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Topic: WHY CANT I OPERATE SEWING MACHINES!!! im so FRUSTRATED!!!  (Read 7387 times)
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« Reply #10 on: August 22, 2009 05:10:41 PM »

I can completely understand your frustration! This has happened to me before. Suggestions:
  • Like Cheyenneswthrt07 said, make sure you have your machine threaded exactly the way it should be. It's incredible what can happen if you have something just slightly wrong.
  • You should always have about a foot of thread from the spool and bobbin pulled behind the machine. If you don't have enough pulled out, it can get sucked into the bottom of the machine and cause some major knots.
  • Adjust the tension of your machine. Make practice lines of stitches with different colored thread in the spool and the bobbin. Check that the bottom looks as neat as the top. Adjust the tension dial on the machine until the thread from the bottom only shows on the bottom and the thread from the spool only shows on the top.

I really hope your sewing machine starts cooperating! If it doesn't, find someone to look at it to see if your machine has issues.

well i tried it again. and all it did was make the thread in a big knot. it seems its not stitching at all. what could possibly be the problem??

a million and one ideas.... a million and one fulfilled dreams...and counting.
« Reply #11 on: August 22, 2009 05:13:16 PM »

Hang in there... you've got all of Craftster backing you up!

What you have really sounds kind of like a threading problem...just recently a friend called with problems on her sewing machine (she doesn't sew much, but had a time deadline bearing down on her project, and needed it to work NOW)...She said, "It worked fine then, all of a sudden, it just started making big loose loops on the bottom!"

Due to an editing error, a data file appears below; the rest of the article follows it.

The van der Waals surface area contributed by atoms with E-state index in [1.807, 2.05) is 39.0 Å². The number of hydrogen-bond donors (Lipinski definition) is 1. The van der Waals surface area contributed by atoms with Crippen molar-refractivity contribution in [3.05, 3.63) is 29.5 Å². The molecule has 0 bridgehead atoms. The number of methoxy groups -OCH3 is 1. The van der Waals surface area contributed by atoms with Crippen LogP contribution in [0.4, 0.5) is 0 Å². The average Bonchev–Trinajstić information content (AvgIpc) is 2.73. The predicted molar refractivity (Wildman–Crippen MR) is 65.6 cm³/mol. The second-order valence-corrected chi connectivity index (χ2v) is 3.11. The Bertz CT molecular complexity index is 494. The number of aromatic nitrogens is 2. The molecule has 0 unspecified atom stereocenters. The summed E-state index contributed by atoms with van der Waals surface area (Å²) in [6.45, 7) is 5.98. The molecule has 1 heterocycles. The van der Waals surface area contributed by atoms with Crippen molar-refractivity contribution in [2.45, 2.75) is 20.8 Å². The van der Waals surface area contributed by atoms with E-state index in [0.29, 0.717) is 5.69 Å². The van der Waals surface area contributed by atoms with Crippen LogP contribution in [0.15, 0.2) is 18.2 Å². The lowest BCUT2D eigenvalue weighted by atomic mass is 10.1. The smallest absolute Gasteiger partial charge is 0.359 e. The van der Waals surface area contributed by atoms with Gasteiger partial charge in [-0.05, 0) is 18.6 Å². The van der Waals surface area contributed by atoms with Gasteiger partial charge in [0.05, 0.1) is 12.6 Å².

"Sounds like a threading problem," I said. "Did you change anything with the threading?"

"Well, yes," she said, "The bobbin and its holder just fell out onto the floor, and I put them back together, then put it back in as best I could, but I'm not sure that it's right..."

When I got there, we checked the threading, and that was all the problem she had (but it certainly was enough).

Sometimes it helps just to step away and let yourself cool down. (and try to refrain from twirling all the tension dials!  Shocked If you MUST adjust the tension, do it one dial at a time, running a practice seam after each time) If your aunt can be persuaded to come back and show you EXACTLY what she did to make the confounded machine work, be sure to WATCH HER LIKE A HAWK!

We've got your back..... and we know you can do it!
(***Sounds of cheering in the background***)

aww ur sweet. I appreciate  it,well i tried to make it work again but now it seems that not only is it knotting up the thread but it also isnt stitching for some weird reason. wat could it be???

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« Reply #12 on: August 22, 2009 05:14:49 PM »

Unthread it and take out the bobbin.  Carefully point by point while referencing your book, rethread it and then put in bobbin.

« Reply #13 on: August 22, 2009 05:39:05 PM »

Double-check how you are threading the machine. How to thread the spool thread. How to thread the bobbin thread. There's also a main page about setting up your machine.
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« Reply #14 on: August 22, 2009 05:40:13 PM »

Deep breath. Wink

Previous poster is right: YOU control the MACHINE, not the other way around.
It's really important to understand HOW your machine is threaded, so when something goes wrong, it's not a mystery that makes you go, OMG, it's broooooooken, I quiiiiit! You can figure it out. You're smart. Don't let yourself give up.

If you're not a person who can figure things out from manuals (and that's perfectly OK), maybe get your aunt or someone to come over and go over with you HOW the machine gets threaded, not just set it up for you and leave.

AND, especially if they're familiar with sewing machines, I'm sure they KNOW what causes, or at least what fixes, these really common problems. Ask them to go over some common problems and what they do to fix them, and then have them hang around while you sew something, even if they're not looking over your shoulder. That way, if something weird happens, they can help you troubleshoot a couple times so you feel empowered to fix stuff.

Hard to say what's going on from far away; could be the needle, could be the needle or the bobbin is misthreaded, could be the tension, could be lint stuck in the bobbin race, could be that there's no pressure on the presser foot (could be that the presser foot is still UP instead of down, that's a common beginner error),  could be that you're pushing or pulling the fabric weird . . .

Get help, figure it out, and then CONQUER this thing, by golly! You can do it.